Answer: a great deal. ‘Do not neglect to show hospitality to strangers’ (Hebrews 13:2), ‘Show hospitality to one another without grumbling’ (1 Peter 4:9), ‘You shall treat the stranger who sojourns with you as the native among you, and you shall love him as yourself’ (Leviticus 19:34) and ‘hospitable, a lover of good, self-controlled, upright, holy, and disciplined’ (Titus 1:8, all quotations ESV). Clearly, God wants us to be hospitable not in the sense of entertaining, but in a much deeper sense, and it’s not an optional extra. It is fundamental to our work for God.

So, we are to welcome people, even strangers from other lands. We are to love them as we love ourselves, in other words, to consider their needs not at the expense of our own, but as equal with them. We should seek to care for others just as willingly as we care for ourselves. Hospitality is about perceiving the needs of others and doing our best to meet them and it’s also about service (1 Timothy 5:10).

So what does this mean in practice, in our schools, every day? The practice of Christian hospitality is about inclusivity. We look for God’s gift in each pupil, we treat each one with dignity and we teach each pupil according to their need. We also provide an environment where individual needs to belong are met and in doing so, we model to our pupils how to practice hospitality towards each other. If we are leaders, we have a role in helping our staff to accept responsibility for practising such hospitality to everyone in the school, not just those who conform to particular norms.

A hospitable classroom is one in which the fruit of the Spirit grows in abundance. And it’s not just any hospitality – this is Christian hospitality, because we are ‘Rendering service with a good will as to the Lord and not to man’ (Ephesians 6:7 ESV). This is what makes us distinctive as Christian teachers, regardless of the context in which we work.

Gill Robins


The path of the pedagogue

posted Friday 6th June 2014 by Gill Robins
 
In his letter to the Galatians, the apostle Paul wrote that ‘the law was put in charge to lead us to Christ’ (Galatians 3:24).  In fact, he personified the law by describing is as our pedagogue which leads us to Christ, and it is picture language which Paul’s contemporary readers would have well understood.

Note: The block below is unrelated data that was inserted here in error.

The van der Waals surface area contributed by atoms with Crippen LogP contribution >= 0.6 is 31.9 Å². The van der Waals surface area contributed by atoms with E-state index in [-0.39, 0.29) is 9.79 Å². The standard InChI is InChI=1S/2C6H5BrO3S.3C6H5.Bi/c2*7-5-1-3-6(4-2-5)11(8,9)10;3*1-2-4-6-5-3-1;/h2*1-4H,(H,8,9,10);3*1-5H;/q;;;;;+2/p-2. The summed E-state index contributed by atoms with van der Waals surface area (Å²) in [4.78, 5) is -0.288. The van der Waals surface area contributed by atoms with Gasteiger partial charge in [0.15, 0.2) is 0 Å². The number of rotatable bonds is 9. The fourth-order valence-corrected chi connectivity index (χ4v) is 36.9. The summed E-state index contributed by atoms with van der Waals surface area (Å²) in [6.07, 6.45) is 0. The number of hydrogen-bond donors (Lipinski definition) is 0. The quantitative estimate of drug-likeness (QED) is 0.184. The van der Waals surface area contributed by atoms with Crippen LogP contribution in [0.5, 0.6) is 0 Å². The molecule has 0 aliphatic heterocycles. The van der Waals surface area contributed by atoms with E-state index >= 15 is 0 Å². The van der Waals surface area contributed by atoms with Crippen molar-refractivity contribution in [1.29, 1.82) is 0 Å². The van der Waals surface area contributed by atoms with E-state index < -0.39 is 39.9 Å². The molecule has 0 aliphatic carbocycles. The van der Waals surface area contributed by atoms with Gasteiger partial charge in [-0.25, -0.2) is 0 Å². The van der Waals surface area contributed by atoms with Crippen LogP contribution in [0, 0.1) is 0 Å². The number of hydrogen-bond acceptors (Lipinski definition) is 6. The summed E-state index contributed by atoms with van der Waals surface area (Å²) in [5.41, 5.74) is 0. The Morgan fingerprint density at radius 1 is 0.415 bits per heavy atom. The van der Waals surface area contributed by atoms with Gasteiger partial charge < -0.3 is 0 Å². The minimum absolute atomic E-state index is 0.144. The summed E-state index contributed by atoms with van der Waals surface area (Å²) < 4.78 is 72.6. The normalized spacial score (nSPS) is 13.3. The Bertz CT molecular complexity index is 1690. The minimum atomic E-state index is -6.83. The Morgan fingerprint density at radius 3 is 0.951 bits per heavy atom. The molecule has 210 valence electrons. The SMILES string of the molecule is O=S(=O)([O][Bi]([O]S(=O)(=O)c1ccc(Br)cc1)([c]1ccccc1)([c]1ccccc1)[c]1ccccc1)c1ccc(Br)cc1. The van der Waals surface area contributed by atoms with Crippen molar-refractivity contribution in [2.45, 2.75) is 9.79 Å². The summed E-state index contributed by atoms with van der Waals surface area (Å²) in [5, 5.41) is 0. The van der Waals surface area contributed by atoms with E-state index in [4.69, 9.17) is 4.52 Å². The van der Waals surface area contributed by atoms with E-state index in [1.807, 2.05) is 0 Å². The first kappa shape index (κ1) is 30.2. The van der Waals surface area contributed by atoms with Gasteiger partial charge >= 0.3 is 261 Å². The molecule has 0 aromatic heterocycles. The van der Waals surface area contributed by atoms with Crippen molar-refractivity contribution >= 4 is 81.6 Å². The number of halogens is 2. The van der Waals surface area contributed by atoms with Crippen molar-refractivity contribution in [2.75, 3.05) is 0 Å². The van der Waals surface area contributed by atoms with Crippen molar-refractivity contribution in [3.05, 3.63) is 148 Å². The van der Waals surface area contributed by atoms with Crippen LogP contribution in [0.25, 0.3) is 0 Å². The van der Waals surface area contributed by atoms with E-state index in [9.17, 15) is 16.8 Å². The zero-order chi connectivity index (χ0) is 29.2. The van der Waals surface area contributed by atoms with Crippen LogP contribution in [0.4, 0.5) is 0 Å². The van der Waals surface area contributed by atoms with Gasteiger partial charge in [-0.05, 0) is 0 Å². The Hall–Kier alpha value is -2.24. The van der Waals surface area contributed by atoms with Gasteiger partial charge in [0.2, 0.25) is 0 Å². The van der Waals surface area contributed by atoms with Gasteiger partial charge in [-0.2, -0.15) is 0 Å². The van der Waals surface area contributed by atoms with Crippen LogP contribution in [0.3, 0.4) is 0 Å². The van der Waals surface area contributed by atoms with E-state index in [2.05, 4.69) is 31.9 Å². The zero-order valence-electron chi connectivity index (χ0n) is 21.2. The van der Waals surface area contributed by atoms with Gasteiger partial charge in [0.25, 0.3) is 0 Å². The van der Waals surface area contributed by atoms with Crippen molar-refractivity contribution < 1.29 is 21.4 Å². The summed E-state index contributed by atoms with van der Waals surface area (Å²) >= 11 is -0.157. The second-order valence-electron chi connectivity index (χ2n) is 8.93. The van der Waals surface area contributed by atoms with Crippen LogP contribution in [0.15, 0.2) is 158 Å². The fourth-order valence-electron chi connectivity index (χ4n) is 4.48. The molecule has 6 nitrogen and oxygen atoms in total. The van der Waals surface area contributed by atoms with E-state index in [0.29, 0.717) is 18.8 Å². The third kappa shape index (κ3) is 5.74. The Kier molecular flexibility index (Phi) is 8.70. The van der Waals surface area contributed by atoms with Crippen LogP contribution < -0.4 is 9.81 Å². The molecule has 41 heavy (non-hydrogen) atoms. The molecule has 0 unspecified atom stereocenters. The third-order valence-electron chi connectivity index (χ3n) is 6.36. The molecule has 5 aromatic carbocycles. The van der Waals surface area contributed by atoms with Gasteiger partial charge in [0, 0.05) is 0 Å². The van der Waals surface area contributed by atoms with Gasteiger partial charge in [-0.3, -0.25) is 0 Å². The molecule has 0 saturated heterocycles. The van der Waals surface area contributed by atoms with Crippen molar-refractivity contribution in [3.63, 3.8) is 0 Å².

Our modern word ‘pedagogy’ is defined as ‘the art and science of education’. But this isn’t where the word started its life. In Greek, it derived from paido, the word for boy, and agogos, the word for leader, so a pedagogue was someone who led a child. This is the sense in which Paul uses the word.
 
In the Roman culture, the role of pedagogue was assigned to a slave. His job was to take complete responsibility for the child from the age of seven, teaching him to read and laying foundations for later learning. From the age of seven, academic learning was managed by the grammaticus, but the pedagogue remained with the child until the age of 16, leading his master’s child to school, supervising, disciplining  and training. He carried a ferula, or master’s rod, as a sign of his authority and he was there, 24/7, to protect and care. Think of it as a form of personalised learning.
 
What are the implications of this for us as teachers? The key is contained in the phrase ‘leading his master’s child’. Today we are both pedagogue and 
grammaticus, and for 30 pupils at a time, not just one. But we still, as Christians, are charged with leading our master’s children. Each student whom we teach is made in the image of God and we are entrusted, just for a short time, as each student’s pedagogue. 
 
The pedagogue must have been a much trusted slave, to be given the care of his master’s child. At the end of the 16 years, the pedagogue was charged with returning to his master an upright citizen who was a credit to Rome and a reflection not of the pedagogue’s values, but those of his master. And it is the same for us as Christian teachers. We, too, are charged with reflecting God’s values in our teaching, in the hope of returning students to our Father who honour God and who are citizens not just of our country, but also of his kingdom.
 
In what ways are we reflecting our master’s values through our teaching?
 
Gill Robins